Mark Gieles

Mark Gieles

Universitat de Barcelona

Experimental Sciences & Mathematics

Mark Gieles obtained his PhD in 2006 from Utrecht University in the Netherlands under the supervision of Prof Henny Lamers and Prof Simon Portegies Zwart. He then moved to the European Southern Observatory (ESO) in Chile as a research fellow and support astronomer on the Very Large Telescope (VLT). In 2009, he won a Royal Society University Research Fellowship (URF) which he took up at the Institute of Astronomy of the University of Cambridge and in 2013 he moved it to the University of Surrey, where he started a new astrophysics research group. From 2013 to 2019 he was PI of a Starting Grant of the European Research Council (ERC) and since 2017 he is a member of the editorial board of Monthly Notices of the Royal Astronomical Society (MNRAS), one of the leading peer-review journals in astronomy and astrophysics. In 2018 he started as ICREA Professor at ICCUB where he now leads the Virgo gravitational wave group.

Research interests

Most of my research focusses on trying to understand the formation and dynamical evolution of star clusters to shed light on the stellar initial mass function, black holes, gravitational waves, the globular cluster multiple population problem and the dark matter distribution in galaxies. The Milky Way contains approximately 150 globular clusters, for which we have exquisite observations. To interpret these, I use both star-by-star N-body simulations, fast approximate models for cluster evolution and dynamical mass models. I developed a new family of mass models for star clusters (LIMEPY) to search for stellar-mass black holes in star clusters and to probe dark matter in the Milky Way using data from the ESA-Gaia satellite and related surveys. In 2019, I joined the Virgo Collaboration and I make predictions for binary black hole mergers that formed dynamically in star clusters.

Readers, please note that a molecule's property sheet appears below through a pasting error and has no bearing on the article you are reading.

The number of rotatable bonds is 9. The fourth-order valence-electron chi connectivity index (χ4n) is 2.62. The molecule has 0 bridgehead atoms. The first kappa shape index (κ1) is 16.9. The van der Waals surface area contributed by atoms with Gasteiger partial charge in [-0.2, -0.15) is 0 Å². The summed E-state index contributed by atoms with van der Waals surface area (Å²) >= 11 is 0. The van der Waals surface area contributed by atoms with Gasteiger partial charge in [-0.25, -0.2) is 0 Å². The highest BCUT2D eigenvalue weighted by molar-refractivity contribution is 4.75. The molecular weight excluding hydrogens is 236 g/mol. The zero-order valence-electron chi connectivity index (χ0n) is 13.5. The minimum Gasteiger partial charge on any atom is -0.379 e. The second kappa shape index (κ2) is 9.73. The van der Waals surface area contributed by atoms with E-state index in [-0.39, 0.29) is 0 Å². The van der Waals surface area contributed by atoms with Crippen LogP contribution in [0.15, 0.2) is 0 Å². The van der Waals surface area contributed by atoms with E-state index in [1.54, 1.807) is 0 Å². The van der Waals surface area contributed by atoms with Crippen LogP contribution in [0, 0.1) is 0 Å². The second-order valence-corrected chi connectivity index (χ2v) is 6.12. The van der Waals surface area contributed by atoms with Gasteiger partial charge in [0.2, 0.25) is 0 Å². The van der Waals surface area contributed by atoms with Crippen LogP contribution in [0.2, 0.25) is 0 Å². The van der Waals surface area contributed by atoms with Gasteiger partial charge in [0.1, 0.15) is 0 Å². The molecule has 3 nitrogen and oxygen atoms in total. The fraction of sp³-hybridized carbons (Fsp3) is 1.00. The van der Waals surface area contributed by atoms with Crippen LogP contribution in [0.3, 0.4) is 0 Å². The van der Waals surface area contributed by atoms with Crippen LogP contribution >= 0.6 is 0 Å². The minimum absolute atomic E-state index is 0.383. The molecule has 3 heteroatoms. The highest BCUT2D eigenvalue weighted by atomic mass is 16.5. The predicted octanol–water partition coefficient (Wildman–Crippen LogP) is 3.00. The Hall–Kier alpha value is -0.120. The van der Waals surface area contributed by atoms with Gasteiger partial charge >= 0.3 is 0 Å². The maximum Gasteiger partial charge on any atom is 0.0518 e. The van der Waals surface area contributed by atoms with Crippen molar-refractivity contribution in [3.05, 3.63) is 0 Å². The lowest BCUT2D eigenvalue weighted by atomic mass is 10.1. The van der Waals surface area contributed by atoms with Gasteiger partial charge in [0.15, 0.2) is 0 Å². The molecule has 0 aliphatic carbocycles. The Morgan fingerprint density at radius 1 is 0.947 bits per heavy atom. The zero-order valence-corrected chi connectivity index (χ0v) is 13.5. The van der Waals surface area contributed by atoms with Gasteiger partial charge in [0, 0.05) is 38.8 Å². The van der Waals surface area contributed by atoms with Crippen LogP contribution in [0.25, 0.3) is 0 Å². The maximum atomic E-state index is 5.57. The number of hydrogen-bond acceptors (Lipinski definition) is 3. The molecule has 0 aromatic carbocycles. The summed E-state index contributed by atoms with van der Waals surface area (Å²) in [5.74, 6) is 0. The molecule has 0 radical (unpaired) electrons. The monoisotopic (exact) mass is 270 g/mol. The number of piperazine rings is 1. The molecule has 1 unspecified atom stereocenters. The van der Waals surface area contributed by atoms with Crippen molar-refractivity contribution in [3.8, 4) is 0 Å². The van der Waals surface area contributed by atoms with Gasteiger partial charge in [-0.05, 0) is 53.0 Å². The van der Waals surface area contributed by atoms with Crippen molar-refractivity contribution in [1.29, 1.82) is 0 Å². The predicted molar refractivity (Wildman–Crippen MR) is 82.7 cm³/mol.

Selected publications

- Shenar T et al. 2022, 'An X-ray-quiet black hole born with a negligible kick in a massive binary within the Large Magellanic Cloud', Nature Astronomy, 6, 1085-1092

- Saracino S, Kamann S, Guarcello MG, Usher C, Bastian N, Cabrera-Ziri I, Gieles M, Dreizler S, Da Costa GS, Husser TO & Hénault-Brunet  V 2022, 'A black hole detected in the young massive LMC cluster NGC 1850', Monthly Notices of the Royal Astronomical Society, 511, 2, 2914–2924.